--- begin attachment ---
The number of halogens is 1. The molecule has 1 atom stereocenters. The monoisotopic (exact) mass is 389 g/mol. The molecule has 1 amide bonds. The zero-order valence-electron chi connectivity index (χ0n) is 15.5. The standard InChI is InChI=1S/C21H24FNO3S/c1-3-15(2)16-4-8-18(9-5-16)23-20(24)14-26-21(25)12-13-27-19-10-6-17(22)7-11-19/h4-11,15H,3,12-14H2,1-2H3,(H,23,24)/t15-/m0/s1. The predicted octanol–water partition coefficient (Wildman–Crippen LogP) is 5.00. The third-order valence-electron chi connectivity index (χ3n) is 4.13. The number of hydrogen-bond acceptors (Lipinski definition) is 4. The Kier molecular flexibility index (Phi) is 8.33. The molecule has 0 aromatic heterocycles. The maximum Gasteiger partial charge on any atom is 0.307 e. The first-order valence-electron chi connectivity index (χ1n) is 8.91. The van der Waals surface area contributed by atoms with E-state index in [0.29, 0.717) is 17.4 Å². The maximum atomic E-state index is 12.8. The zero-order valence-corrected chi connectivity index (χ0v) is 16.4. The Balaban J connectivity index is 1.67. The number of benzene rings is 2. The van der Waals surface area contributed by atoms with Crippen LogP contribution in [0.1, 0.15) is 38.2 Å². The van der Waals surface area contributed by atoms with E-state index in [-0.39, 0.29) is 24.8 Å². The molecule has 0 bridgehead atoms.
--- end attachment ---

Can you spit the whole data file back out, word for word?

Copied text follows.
The number of halogens is 1. The molecule has 1 atom stereocenters. The monoisotopic (exact) mass is 389 g/mol. The molecule has 1 amide bonds. The zero-order valence-electron chi connectivity index (χ0n) is 15.5. The standard InChI is InChI=1S/C21H24FNO3S/c1-3-15(2)16-4-8-18(9-5-16)23-20(24)14-26-21(25)12-13-27-19-10-6-17(22)7-11-19/h4-11,15H,3,12-14H2,1-2H3,(H,23,24)/t15-/m0/s1. The predicted octanol–water partition coefficient (Wildman–Crippen LogP) is 5.00. The third-order valence-electron chi connectivity index (χ3n) is 4.13. The number of hydrogen-bond acceptors (Lipinski definition) is 4. The Kier molecular flexibility index (Phi) is 8.33. The molecule has 0 aromatic heterocycles. The maximum Gasteiger partial charge on any atom is 0.307 e. The first-order valence-electron chi connectivity index (χ1n) is 8.91. The van der Waals surface area contributed by atoms with E-state index in [0.29, 0.717) is 17.4 Å². The maximum atomic E-state index is 12.8. The zero-order valence-corrected chi connectivity index (χ0v) is 16.4. The Balaban J connectivity index is 1.67. The number of benzene rings is 2. The van der Waals surface area contributed by atoms with Crippen LogP contribution in [0.1, 0.15) is 38.2 Å². The van der Waals surface area contributed by atoms with E-state index in [-0.39, 0.29) is 24.8 Å². The molecule has 0 bridgehead atoms.